If you’ve ever taken a trip to Italy, you’ve probably experienced the labyrinthine magic of Venice , the historical mystique of Rome , the sheer beauty of the lakes or maybe just the amazing shopping in Milan. The country is stunning, filled with sights and experiences sure to bring out the romantic in all of us. But nestled in the heart of the Emilia-Romagna region, on the train line between Venice and Bologna, is the beautiful and vibrant city of Ferrara, a city I had the good fortune of living and working in for four years, and a city that is often overlooked by overseas tourists and travellers.
Ferrara was most famously ruled over by the Este family whose castle (Castello Estense) still stands proud, dominating the city centre and attracting many Italian visitors. Also still standing are the ancient city walls. Built in the 15th and 16th century, these now play host to dog walkers, joggers (I dabbled once or twice) and cyclists who like to make the most of the tranquillity and views from around the outskirts of the city.
The most important thing you need to know about Ferrara before visiting is that the bicycle is king. Forget cars or scooters; if you’re not on two wheels that you’re pedalling yourself, you’re way out of the loop amongst the Ferrarase locals. I found this out quite quickly when I moved to Ferrara and managed to secure myself an old, battered ‘Bianchi’ city bike hailing from the 1970s for about 40 euros. I loved her; she helped me feel like I belonged. As a tourist, you can hire bikes from a number of shops around the city or most hotels have their own for paying guests to use. As they say, when in Rome…
Once I was securely pedalled up, bum on bike seat, I was all ready to explore my new home. And what a home it was. In the four years I was there, one of the best things I found about this city is that there is always something going on.
In September, artists and performers from all around the world descend on the city for the annual Buskers’ Festival and spend the week singing, dancing, juggling and basically dazzling passers by on many of the random street corners around the centre. Next came the Balloon Festival held in ‘Parco Urbano’ just outside of the walls where I was able to witness hundreds of hot-air balloons take flight and soar over the city, creating the most spectacular skyline. With winter come the Christmas markets and thousands of sparkling lights all around the main streets. A huge tree appears outside the Duomo (Cathedral) and the whole city gathers in the piazza to watch the switching on ceremony and light show. It is truly magical.
The rest of the year is also packed with events: the ‘Mille Miglia’ – a race around Italy in vintage cars that passes through the city centre; the kite festival; the pumpkin festival (yes, really); the Palio – similar to the famous race in Sienna but on a smaller scale. No matter what time of year you visit, there is sure to be something cool and quirky going on. One of my favourites has to be the ‘Sotto le Stelle’ (beneath the stars) music festival that happens throughout June and July. Major music stars take to the stage in the beautiful Piazza Castello, overlooked by the castle itself, to entertain the masses. Ellie Goulding, Arctic Monkeys and Paul Weller are just a few of the big names I was lucky enough to see. My friends and I even had a few beers with The Vaccines after a concert once!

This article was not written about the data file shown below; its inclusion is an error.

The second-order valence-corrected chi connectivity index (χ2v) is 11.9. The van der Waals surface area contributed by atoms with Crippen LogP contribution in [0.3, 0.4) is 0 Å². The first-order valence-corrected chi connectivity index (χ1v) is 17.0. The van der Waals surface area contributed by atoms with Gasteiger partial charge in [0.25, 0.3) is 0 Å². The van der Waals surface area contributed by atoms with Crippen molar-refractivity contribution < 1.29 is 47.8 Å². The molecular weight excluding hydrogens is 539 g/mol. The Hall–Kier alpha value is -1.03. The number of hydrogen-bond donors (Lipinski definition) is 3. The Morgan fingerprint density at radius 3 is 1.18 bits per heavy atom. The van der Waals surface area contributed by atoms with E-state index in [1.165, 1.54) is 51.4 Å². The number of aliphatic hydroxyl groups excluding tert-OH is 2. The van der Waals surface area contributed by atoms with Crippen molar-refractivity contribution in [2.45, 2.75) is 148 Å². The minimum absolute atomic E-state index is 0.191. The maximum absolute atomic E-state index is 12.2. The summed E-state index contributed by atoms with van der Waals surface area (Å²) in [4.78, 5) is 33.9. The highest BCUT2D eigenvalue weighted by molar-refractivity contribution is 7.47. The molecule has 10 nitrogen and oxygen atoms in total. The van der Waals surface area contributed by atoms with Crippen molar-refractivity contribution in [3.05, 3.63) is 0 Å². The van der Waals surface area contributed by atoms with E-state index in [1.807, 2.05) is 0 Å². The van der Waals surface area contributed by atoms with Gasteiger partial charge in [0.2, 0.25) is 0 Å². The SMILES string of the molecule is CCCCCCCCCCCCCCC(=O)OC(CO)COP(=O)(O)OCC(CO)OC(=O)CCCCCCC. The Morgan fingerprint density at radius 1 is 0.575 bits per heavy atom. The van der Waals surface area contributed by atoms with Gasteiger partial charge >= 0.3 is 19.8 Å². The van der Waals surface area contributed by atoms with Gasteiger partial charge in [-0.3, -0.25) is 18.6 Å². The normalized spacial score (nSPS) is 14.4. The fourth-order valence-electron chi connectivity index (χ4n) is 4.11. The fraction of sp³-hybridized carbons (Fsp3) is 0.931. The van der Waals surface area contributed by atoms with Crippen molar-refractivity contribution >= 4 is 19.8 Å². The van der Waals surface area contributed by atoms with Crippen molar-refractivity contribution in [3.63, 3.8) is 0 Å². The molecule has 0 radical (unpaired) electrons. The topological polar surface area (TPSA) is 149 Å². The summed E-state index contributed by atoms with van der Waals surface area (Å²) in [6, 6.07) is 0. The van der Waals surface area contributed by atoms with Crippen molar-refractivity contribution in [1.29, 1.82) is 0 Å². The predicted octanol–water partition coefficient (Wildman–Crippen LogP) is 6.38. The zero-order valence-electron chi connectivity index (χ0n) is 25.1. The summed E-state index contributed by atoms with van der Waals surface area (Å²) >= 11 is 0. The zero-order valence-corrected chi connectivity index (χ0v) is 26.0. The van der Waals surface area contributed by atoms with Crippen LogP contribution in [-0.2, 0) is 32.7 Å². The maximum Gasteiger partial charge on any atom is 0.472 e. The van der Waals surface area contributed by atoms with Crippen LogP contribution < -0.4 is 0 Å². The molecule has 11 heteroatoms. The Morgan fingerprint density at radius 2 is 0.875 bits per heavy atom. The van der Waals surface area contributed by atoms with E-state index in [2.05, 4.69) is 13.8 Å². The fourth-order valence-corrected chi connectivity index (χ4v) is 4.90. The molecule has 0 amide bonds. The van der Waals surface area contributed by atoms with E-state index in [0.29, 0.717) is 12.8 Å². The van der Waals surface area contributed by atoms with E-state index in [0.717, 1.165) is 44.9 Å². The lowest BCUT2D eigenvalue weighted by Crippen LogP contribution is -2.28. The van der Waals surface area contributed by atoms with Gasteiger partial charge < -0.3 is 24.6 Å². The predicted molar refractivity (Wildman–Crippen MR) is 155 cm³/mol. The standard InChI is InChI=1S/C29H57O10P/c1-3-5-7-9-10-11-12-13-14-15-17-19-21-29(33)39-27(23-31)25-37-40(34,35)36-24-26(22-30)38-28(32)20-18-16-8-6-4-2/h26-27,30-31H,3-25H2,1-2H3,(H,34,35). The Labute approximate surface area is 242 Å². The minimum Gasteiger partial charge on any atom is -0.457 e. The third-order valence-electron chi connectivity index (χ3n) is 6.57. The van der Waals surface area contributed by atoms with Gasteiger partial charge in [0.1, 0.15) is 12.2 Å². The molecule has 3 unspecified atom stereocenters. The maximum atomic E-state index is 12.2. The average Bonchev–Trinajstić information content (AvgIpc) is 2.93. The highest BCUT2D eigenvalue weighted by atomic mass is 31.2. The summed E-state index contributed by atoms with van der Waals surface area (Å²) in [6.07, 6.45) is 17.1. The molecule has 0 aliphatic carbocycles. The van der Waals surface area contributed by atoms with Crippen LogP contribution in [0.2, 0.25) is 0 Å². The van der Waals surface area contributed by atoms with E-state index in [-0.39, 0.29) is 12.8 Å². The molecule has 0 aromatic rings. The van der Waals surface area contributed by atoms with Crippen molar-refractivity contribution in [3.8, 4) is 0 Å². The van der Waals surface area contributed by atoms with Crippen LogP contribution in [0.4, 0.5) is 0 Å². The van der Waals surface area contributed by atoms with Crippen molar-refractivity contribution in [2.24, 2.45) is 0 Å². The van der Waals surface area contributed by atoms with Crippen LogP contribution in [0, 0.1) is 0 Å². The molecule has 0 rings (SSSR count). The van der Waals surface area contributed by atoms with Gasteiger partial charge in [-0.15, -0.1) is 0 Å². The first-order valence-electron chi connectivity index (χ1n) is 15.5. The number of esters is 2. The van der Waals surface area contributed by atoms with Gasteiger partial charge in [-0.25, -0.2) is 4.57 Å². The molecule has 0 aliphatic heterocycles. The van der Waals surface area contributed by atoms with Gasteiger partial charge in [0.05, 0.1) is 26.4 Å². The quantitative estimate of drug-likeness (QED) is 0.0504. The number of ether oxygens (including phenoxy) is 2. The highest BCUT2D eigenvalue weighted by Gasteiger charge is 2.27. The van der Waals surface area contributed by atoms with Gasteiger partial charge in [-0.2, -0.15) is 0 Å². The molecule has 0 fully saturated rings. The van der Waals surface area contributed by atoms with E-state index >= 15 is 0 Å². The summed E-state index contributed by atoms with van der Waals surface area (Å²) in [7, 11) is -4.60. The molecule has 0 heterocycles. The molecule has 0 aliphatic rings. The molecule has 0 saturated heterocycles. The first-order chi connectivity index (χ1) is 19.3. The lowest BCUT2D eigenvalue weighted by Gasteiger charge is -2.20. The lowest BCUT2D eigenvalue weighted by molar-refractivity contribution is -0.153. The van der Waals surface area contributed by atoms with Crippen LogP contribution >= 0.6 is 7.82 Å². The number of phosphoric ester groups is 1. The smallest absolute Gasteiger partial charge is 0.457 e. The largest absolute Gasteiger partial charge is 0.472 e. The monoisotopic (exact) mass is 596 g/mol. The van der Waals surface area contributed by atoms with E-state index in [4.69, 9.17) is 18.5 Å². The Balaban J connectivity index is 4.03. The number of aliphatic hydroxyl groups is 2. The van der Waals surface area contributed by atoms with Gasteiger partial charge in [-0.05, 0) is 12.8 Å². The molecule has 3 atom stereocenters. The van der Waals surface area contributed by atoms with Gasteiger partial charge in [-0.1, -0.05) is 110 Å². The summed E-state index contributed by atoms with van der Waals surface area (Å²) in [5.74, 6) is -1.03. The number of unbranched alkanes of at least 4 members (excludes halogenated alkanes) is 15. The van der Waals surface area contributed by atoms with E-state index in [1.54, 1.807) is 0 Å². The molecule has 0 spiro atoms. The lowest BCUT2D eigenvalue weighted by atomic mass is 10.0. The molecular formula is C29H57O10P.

On the rare occasions when Ferrara is simply just Ferrara – no cars whizzing past, no one-man-bands, no flag-throwing horsemen – there is nothing better than just wandering (or cycling of course) through the cobbled streets, stopping for a coffee, an ice-cream, a pizza or a ‘Spritz’, a popular Italian wine-based cocktail typically enjoyed in the early evening at ‘aperitivo’ time, when all the bars put on free bar snacks as a pre-dinner appetiser. Whenever people ask me what was the best thing about living in Italy, my answer is always the same: the free food.
On the subject of food, you can’t visit Ferrara without trying the local speciality ‘Cappellacci di Zucca’, a pumpkin filled pasta served with either meat ragu or butter and sage. Trust me on this; it is, without a doubt, one of the best Italian dishes you will ever try. I swear my friends and family used to visit me as often as they did just for the cappellacci.
I really could go on about this city forever. I haven’t even mentioned the numerous piazzas, museums, parks and nearby towns. The reasons to visit are endless!
So, should you find yourself in Italy and want to experience true Italian life away from the usual tourist trail, jump on a train to Ferrara. I promise it will not disappoint.
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